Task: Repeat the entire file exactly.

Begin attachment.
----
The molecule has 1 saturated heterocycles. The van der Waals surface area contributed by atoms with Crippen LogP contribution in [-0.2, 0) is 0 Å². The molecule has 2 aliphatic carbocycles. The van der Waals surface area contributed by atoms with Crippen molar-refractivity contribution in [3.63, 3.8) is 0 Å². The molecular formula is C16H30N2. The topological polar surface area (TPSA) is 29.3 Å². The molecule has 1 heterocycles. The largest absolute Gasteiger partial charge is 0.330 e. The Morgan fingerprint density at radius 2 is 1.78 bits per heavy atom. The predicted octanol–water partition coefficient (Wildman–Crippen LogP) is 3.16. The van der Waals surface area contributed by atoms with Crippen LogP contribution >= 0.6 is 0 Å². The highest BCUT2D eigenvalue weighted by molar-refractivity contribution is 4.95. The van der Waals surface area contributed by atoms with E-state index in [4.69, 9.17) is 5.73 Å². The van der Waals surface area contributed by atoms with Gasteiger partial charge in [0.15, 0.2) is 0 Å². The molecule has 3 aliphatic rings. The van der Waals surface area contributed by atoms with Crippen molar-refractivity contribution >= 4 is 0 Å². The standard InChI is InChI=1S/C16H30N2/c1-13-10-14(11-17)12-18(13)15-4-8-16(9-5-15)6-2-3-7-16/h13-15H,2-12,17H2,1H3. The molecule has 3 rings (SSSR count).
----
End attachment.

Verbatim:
The molecule has 1 saturated heterocycles. The van der Waals surface area contributed by atoms with Crippen LogP contribution in [-0.2, 0) is 0 Å². The molecule has 2 aliphatic carbocycles. The van der Waals surface area contributed by atoms with Crippen molar-refractivity contribution in [3.63, 3.8) is 0 Å². The molecular formula is C16H30N2. The topological polar surface area (TPSA) is 29.3 Å². The molecule has 1 heterocycles. The largest absolute Gasteiger partial charge is 0.330 e. The Morgan fingerprint density at radius 2 is 1.78 bits per heavy atom. The predicted octanol–water partition coefficient (Wildman–Crippen LogP) is 3.16. The van der Waals surface area contributed by atoms with Crippen LogP contribution >= 0.6 is 0 Å². The highest BCUT2D eigenvalue weighted by molar-refractivity contribution is 4.95. The van der Waals surface area contributed by atoms with E-state index in [4.69, 9.17) is 5.73 Å². The van der Waals surface area contributed by atoms with Gasteiger partial charge in [0.15, 0.2) is 0 Å². The molecule has 3 aliphatic rings. The van der Waals surface area contributed by atoms with Crippen molar-refractivity contribution >= 4 is 0 Å². The standard InChI is InChI=1S/C16H30N2/c1-13-10-14(11-17)12-18(13)15-4-8-16(9-5-15)6-2-3-7-16/h13-15H,2-12,17H2,1H3. The molecule has 3 rings (SSSR count).